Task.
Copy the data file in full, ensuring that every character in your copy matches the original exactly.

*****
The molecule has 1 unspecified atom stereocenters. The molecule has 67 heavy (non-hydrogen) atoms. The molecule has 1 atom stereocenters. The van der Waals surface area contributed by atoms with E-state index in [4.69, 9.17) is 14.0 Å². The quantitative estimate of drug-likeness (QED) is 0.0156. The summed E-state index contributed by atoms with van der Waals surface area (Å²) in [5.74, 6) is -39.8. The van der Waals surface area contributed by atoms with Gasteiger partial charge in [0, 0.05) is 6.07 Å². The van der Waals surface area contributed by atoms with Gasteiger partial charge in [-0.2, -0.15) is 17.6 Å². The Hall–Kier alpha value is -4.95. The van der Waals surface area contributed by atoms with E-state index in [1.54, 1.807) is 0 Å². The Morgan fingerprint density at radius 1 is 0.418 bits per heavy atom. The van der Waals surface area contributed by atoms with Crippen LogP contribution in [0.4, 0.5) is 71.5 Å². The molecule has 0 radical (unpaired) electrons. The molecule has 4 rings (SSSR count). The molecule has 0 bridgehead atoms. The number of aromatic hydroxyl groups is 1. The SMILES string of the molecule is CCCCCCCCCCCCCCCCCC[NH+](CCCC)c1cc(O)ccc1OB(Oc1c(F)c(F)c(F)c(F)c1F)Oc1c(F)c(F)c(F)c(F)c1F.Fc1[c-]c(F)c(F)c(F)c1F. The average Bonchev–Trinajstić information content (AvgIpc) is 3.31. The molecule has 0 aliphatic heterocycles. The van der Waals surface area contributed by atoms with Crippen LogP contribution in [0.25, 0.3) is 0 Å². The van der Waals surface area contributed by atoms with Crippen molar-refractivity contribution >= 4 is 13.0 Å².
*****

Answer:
The molecule has 1 unspecified atom stereocenters. The molecule has 67 heavy (non-hydrogen) atoms. The molecule has 1 atom stereocenters. The van der Waals surface area contributed by atoms with E-state index in [4.69, 9.17) is 14.0 Å². The quantitative estimate of drug-likeness (QED) is 0.0156. The summed E-state index contributed by atoms with van der Waals surface area (Å²) in [5.74, 6) is -39.8. The van der Waals surface area contributed by atoms with Gasteiger partial charge in [0, 0.05) is 6.07 Å². The van der Waals surface area contributed by atoms with Gasteiger partial charge in [-0.2, -0.15) is 17.6 Å². The Hall–Kier alpha value is -4.95. The van der Waals surface area contributed by atoms with E-state index in [1.54, 1.807) is 0 Å². The Morgan fingerprint density at radius 1 is 0.418 bits per heavy atom. The van der Waals surface area contributed by atoms with Crippen LogP contribution in [0.4, 0.5) is 71.5 Å². The molecule has 0 radical (unpaired) electrons. The molecule has 4 rings (SSSR count). The molecule has 0 bridgehead atoms. The number of aromatic hydroxyl groups is 1. The SMILES string of the molecule is CCCCCCCCCCCCCCCCCC[NH+](CCCC)c1cc(O)ccc1OB(Oc1c(F)c(F)c(F)c(F)c1F)Oc1c(F)c(F)c(F)c(F)c1F.Fc1[c-]c(F)c(F)c(F)c1F. The average Bonchev–Trinajstić information content (AvgIpc) is 3.31. The molecule has 0 aliphatic heterocycles. The van der Waals surface area contributed by atoms with Crippen LogP contribution in [0.25, 0.3) is 0 Å². The van der Waals surface area contributed by atoms with Crippen molar-refractivity contribution >= 4 is 13.0 Å².